BOSTON -- Mobile personalization used to be synonymous with recommending restaurants based on a person's location...
(think the early years of Zagat), but boy, will it go further. That was the message from a panel of mobile app experts at the MassTLC Mobile Summit event in Boston this week.
Smart devices are paving the way for a marketplace where companies track the consumer's location constantly, collect data, and paint a detailed portrait of who that person is based on the information that accumulated. Whether you're a coffee lover, an avid shopper or a major sports fan, each and every aspect of consumer behavior will be known by companies, helping them to create personalized pitches for products. Mobile personalization really means what it says -- messaging aimed at an individual, not a broad demographic, explained panelist Henry Cipolla.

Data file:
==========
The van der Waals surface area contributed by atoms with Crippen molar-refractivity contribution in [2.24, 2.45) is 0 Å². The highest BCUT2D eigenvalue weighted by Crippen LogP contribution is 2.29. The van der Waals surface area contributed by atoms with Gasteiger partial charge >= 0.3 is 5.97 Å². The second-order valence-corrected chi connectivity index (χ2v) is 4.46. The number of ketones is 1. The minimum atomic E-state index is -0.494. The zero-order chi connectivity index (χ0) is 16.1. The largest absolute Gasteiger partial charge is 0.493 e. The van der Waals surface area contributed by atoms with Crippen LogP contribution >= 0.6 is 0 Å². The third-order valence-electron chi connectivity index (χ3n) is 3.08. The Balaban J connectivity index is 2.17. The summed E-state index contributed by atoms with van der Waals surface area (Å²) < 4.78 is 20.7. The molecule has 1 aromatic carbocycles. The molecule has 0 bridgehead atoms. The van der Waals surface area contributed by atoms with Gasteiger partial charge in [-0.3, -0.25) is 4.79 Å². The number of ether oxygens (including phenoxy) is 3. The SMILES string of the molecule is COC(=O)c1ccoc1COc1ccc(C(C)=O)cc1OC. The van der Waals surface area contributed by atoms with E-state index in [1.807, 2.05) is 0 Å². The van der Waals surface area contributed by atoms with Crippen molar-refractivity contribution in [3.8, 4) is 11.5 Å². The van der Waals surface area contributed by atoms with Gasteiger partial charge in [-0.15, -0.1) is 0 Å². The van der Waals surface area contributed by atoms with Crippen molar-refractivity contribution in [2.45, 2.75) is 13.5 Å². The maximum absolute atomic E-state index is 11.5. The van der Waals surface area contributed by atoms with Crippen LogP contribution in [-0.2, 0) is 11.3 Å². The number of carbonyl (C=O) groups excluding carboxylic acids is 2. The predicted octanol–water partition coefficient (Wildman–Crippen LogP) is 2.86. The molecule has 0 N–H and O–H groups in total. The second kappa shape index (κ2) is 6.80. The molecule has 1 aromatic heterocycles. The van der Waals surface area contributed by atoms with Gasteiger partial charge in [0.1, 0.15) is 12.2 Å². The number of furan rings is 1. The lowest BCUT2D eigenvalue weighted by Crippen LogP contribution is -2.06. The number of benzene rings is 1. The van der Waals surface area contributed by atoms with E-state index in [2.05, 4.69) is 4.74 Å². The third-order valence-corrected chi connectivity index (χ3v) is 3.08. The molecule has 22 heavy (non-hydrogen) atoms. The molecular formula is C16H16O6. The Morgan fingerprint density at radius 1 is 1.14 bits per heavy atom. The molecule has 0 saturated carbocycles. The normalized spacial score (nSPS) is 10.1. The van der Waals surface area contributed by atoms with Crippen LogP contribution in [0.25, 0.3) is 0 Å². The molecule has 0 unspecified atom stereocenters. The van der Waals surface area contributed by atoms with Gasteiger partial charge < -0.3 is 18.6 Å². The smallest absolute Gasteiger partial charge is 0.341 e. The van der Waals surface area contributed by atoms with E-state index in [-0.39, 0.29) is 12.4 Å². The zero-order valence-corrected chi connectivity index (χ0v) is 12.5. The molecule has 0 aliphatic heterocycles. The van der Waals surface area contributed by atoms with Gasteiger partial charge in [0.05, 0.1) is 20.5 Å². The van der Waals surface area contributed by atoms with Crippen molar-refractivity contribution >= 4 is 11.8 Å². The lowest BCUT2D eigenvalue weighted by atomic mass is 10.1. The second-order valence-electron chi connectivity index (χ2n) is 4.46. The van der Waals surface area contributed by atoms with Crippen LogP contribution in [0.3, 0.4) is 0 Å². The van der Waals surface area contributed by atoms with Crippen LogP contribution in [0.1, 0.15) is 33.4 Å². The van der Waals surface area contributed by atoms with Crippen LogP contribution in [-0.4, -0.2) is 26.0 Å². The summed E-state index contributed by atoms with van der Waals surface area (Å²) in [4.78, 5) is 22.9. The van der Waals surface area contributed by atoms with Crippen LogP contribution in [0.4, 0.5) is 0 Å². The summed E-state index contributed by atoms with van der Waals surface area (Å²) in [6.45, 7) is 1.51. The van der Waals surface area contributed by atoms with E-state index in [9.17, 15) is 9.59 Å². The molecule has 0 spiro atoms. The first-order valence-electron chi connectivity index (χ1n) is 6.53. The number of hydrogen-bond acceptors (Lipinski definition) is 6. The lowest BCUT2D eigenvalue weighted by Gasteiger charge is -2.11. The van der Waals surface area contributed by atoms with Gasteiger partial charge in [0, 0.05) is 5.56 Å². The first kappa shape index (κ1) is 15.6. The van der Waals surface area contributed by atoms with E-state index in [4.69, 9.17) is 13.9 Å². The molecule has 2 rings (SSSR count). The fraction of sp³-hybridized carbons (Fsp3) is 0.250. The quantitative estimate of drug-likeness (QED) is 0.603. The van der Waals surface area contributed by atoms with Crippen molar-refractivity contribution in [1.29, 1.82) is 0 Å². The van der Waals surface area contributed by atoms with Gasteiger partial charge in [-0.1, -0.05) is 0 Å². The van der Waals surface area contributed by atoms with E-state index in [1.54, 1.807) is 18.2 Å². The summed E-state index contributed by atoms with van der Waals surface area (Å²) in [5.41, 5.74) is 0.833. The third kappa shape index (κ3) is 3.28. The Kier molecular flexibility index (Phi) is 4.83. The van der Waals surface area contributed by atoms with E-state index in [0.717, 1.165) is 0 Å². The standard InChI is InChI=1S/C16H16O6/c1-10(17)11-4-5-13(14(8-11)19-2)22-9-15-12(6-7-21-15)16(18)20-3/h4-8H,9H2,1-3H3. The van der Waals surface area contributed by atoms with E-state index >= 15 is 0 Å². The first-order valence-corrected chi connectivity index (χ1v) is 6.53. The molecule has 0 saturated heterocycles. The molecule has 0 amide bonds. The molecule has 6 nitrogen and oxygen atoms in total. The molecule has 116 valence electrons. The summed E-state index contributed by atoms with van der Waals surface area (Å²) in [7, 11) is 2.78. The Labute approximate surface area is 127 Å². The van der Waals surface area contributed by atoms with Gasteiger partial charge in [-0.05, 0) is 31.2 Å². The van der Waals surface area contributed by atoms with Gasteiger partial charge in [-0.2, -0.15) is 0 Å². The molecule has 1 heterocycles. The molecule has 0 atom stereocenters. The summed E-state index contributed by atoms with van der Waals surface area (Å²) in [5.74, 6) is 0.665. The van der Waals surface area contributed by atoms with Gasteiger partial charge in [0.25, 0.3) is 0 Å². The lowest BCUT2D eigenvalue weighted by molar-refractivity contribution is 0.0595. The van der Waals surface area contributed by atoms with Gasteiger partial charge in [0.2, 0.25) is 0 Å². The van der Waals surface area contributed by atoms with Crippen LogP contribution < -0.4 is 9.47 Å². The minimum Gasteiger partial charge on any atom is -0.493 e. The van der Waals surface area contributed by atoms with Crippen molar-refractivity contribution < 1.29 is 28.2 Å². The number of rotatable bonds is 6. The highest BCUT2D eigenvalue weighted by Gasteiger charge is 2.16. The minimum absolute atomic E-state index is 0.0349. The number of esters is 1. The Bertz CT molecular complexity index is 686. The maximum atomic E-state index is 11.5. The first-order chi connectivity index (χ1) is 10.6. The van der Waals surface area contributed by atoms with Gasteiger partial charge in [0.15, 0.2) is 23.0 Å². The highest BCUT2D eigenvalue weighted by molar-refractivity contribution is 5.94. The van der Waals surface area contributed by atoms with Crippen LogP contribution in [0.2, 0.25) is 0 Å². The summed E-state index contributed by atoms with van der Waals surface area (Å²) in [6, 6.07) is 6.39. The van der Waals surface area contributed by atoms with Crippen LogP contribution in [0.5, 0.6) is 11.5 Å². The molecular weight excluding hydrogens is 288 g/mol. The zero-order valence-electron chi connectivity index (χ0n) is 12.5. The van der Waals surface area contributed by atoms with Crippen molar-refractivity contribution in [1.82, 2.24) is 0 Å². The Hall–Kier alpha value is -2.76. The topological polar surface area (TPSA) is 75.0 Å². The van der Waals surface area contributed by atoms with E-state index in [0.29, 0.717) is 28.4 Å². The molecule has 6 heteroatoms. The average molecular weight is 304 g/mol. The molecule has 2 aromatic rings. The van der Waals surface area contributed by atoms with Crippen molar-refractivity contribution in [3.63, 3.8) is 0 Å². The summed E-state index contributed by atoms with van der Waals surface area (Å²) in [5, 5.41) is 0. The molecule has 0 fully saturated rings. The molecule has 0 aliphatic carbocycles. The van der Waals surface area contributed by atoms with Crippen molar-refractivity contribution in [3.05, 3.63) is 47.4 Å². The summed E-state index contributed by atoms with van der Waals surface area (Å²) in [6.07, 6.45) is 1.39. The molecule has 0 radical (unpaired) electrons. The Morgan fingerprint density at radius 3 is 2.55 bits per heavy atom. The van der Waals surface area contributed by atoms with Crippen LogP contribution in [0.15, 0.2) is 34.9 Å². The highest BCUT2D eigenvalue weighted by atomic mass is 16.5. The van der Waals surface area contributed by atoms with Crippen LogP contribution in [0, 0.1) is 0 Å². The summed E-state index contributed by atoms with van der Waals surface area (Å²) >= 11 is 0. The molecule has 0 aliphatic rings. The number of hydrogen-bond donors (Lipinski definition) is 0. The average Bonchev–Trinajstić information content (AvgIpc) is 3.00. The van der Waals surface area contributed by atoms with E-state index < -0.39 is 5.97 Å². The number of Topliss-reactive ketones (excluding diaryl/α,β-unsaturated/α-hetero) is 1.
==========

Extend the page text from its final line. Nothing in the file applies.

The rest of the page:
"Every user is a unique snowflake," said Cipolla, CTO at Localytics, a mobile analytics and marketing startup headquartered in Boston. "Based on your usage I can tell that this is your favorite sports team, or I can imply that these are the kinds of things you like to purchase."
The knowledge gained from this data collection will be incorporated into every app eventually, Cipolla said. For example, when Boston Red Sox fans launch their ESPN SportsCenter app, the app will not just pull up articles about the team and Red Sox-related events in the Boston area, but also have its graphics in Red Sox colors.